O! for a blog of fire, that would ascend the brightest heaven of invention.

Okay, I’ll begin with some exciting news:  Yesterday I finished the first draft of my short story, Penal Colony.  I plan to rewrite/edit PC before finishing In the Shade; I think it’ll be more fun that way, though I reserve the right to change my mind.  Completing Penal Colony first will also lead to a bit more separation between the stories’ publication dates, and I find that more aesthetically pleasing than the alternative.

Yesterday I also completed what was, for me, a traumatic moment in Unanimity.  I say traumatic because some truly terrible things happened to characters who have been in the story nearly since the beginning, and whom I like a lot.  In association with that tragedy, another larger-level horrific event happens, which will in turn galvanize the climax of the novel.  In other words, since things are always darkest before the dawn—at least in conventional narrative—that increasing darkness points toward the story’s resolution.

Which is just a pompous way of saying that I’m getting within sight of the end of the novel, and I’m excited about it.  Of course, after that, the real work begins.

I don’t know whether I’ve mentioned this before, but I know a gifted local young artist, and I’ve preliminarily engaged her to do the cover designs for my next book, Neko/Neneko.  This will be a much more lighthearted tale than Unanimity, and it will also be much shorter.  I’m excited about this artist’s work; I can barely wait to see it, so I’ve already given her the rough idea of the plot, and some thoughts of what I’d like the cover to be, but I also encouraged her to brainstorm ideas of her own.  I’ll be deeply happy if I’m able to get her some public exposure that boosts her career.  She’s not a big computer/internet person, and she doesn’t promote herself.  She’s “officially” an amateur, in that she doesn’t get paid for her work but merely does it for her own pleasure and fulfillment.  At least, she was an “amateur” until I commissioned her to do work, and I’ve already paid her a bit, which is another happy thing for me.

More tangentially:  I’m seriously considering doing a second edition of Mark Red, and probably Welcome to Paradox City as well.  I’m just not quite satisfied with their current forms, and I want to make them better.  I mean to publish each of the stories in WtPC as “Kindle Singles” anyway, and I’d revise/reedit them before release, so I might as well go whole hog.  (I’ll also add my author’s notes to the books in their second additions).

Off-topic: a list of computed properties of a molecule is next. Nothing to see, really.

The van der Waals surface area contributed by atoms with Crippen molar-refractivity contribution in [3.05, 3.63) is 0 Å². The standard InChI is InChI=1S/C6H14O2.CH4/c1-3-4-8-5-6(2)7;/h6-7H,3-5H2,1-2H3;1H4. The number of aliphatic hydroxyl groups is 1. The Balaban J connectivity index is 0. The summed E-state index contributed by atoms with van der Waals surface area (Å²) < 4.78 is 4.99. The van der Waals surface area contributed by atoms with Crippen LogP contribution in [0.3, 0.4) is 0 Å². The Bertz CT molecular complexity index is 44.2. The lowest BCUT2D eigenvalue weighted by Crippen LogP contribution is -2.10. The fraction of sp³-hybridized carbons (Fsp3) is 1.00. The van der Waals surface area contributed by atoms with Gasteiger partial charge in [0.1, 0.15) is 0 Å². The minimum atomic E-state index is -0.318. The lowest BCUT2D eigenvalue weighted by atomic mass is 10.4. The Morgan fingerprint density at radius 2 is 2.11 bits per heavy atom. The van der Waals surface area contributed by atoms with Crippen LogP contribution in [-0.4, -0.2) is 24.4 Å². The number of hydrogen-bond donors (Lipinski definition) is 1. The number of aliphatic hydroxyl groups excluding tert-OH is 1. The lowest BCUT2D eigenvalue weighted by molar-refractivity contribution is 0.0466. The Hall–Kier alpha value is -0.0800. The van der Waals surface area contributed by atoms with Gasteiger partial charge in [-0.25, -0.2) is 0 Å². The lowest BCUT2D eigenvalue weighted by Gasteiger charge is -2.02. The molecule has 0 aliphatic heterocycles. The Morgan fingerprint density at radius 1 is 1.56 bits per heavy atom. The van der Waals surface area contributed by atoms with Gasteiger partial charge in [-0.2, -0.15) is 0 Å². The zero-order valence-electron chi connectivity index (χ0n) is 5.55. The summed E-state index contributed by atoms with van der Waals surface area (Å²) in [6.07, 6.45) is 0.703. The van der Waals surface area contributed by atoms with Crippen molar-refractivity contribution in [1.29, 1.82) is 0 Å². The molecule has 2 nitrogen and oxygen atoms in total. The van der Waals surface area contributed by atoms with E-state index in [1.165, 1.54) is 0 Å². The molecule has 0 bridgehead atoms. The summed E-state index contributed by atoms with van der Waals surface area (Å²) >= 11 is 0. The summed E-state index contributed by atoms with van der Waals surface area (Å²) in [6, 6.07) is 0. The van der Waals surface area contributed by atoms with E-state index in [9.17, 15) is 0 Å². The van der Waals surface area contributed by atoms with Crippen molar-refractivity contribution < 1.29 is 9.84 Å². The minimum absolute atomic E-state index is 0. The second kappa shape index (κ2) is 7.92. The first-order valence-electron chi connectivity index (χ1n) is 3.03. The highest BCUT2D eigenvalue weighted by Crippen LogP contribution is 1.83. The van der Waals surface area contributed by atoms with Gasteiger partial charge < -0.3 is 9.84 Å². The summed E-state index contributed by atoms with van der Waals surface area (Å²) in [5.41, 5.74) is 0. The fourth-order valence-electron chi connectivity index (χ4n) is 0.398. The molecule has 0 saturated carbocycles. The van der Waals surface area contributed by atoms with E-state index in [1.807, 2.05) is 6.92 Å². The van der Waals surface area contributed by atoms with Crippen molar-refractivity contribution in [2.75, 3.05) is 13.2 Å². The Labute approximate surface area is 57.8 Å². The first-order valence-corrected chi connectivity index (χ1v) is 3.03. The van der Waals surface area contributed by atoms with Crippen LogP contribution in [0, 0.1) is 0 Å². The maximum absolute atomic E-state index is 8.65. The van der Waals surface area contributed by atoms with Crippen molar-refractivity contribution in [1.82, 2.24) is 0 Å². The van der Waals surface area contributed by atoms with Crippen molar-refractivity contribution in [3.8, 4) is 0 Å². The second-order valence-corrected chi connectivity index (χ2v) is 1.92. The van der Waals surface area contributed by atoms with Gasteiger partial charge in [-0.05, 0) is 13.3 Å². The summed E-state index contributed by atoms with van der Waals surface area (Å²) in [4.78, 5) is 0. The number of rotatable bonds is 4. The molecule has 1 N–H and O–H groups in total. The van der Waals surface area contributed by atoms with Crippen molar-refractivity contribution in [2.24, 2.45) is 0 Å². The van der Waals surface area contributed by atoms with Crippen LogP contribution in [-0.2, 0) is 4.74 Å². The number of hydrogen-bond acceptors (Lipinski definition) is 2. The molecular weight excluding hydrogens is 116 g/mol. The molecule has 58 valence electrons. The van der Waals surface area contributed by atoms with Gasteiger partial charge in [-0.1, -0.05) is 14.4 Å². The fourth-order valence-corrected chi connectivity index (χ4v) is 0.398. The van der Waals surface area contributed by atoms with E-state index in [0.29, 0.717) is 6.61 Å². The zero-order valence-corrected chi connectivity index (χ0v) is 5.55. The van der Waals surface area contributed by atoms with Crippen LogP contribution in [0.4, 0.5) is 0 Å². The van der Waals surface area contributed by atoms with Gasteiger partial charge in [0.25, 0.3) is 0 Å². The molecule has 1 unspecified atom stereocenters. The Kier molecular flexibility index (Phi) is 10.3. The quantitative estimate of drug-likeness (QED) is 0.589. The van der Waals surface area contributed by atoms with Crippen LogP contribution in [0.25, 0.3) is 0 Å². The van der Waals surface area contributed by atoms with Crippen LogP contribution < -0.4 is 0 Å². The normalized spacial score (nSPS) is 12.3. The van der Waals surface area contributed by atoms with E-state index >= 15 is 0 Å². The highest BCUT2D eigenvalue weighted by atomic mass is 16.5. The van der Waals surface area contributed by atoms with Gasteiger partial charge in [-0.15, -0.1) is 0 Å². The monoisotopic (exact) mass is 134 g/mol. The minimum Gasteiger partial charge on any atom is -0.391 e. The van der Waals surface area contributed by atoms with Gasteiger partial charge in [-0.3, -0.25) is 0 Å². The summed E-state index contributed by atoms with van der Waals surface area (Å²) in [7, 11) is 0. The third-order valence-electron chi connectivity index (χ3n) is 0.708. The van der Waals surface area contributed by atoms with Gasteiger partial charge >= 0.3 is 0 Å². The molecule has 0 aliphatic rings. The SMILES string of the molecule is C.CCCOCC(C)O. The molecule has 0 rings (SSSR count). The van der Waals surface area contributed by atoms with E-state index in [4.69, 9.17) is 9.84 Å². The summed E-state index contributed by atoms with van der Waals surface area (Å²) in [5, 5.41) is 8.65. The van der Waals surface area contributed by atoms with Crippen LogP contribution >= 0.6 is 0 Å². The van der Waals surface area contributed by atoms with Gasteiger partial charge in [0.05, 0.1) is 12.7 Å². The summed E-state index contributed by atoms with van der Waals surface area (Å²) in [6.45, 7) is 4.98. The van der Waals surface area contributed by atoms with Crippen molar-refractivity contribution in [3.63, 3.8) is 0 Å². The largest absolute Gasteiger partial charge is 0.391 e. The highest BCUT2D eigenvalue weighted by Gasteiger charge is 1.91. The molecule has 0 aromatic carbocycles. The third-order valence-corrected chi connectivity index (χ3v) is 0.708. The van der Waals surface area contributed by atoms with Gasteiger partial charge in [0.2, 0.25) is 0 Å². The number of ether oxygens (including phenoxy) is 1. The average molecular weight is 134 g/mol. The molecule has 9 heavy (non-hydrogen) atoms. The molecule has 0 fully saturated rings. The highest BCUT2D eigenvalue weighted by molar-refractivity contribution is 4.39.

In other news, I’ve almost come to the decision just to stop producing “My heroes have always been villains.”  I get few responses to these entries, relative to my other posts, even though I enjoy them very much, which becomes a bit disheartening over time.  Maybe I’m just not finding my target audience.  The love of villains—as characters and essential plot drivers, not in real life—may be more niche than I thought it was.  I would have expected that most lovers of good fantastic literature would consider a great villain essential to any adventure, and well worthy of discussion.  Maybe they do, but I just write about them in a boring way.  Or maybe I need to promote those posts in the right venues.

This leads to a personal conundrum (one that my beloved villains would not share):  It’s very hard for me to develop the functional narcissism necessary to promote my posts (and other writings) as aggressively as would probably be optimal.  For instance, I think may of my Iterations of Zero essays would get a lot of interaction and feedback if I posted them on certain Facebook pages that deal with the various subjects they address, but I feel awkward about posting them, fearing that I’ll come across as an egotistical asshole.  The peculiar thing is, I’d feel far less awkward about thus promoting someone else’s writing.

It’s a strange mind I inhabit, and I’m not sure the best way to use it optimally, despite having been its nominal pilot for almost half a century.

Well, one good principle is not to give up, so I’m certainly not going to stop writing, probably not until I die.  But I may end “My heroes have always been villains,” not as a matter of giving up, but simply to allocate my resources better—time being the most strictly limited resource.  If any of you want to argue me out of that decision…well, I’m always open to persuasion, as a matter of principle.

For now, as Forrest Gump would put it, that’s all I have to say about that.  I wish you all well.  Next Thursday is Thanksgiving here in America, so I may or may not produce a blog post.  In case I don’t, I hope those of you who celebrate have a truly happy day.  I hope you get together with your families and have a wonderful, gargantuan feast.

If possible, send a little thought for food my way when you do.

TTFN

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